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Communities conditionally support deployment of direct air capture for carbon dioxide removal in the United States

The cover of the academic journal Nature Communications Earth & Environment
April 2024
Celina Scott-Buechler
Khalid Osman
Nicole M. Ardoin
Catherine Fraser
Grace Adcox
Emily Polk
Robert B. Jackson
Publication Documents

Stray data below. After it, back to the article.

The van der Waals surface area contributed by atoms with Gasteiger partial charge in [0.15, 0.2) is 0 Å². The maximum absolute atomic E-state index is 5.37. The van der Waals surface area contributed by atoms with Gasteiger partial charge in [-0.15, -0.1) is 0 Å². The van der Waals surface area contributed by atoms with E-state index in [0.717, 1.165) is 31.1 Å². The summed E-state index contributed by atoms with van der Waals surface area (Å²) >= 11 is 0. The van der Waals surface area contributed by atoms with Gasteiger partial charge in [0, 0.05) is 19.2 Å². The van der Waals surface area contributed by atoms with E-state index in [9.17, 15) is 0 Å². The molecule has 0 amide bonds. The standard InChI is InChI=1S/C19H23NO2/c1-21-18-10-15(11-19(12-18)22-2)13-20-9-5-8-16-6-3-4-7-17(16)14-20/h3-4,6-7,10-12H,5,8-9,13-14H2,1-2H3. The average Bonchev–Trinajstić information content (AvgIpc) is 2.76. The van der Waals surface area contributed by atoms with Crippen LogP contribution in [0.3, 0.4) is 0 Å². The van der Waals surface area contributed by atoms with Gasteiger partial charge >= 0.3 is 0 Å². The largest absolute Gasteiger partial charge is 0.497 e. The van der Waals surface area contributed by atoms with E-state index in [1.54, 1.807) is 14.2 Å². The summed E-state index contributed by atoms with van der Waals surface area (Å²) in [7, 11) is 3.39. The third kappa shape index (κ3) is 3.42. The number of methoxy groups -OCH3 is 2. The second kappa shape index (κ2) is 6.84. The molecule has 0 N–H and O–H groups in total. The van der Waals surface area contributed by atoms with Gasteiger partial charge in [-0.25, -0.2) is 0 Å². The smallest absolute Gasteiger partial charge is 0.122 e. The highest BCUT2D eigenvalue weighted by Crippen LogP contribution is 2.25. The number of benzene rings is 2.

Direct air capture has gained traction as a method for carbon dioxide removal. How and whether direct air capture can be deployed requires securing social license to operate, and increasingly demands environmental justice and just transition principles. Here we use a nationally representative survey to evaluate public perceptions of direct air capture, paired with focus groups to assess community perceptions across four communities in the United States: Houston, Texas; Monaca, Pennsylvania; Bakersfield, California; and Rock Springs, Wyoming. We find conditional support for direct air capture deployment among focus group participants, and majority support for direct air capture deployment among national survey respondents. The most important determinants of project support were procedural justice elements—in particular community involvement in planning and implementation—and anticipated community benefits in the forms of local infrastructure and workforce development, supporting the need to center environmental justice and just transition principles into project planning and implementation. Where concerns over environmental and health implications are strong, direct air capture may not gain local social license to operate, especially in communities with previous negative experiences with industry.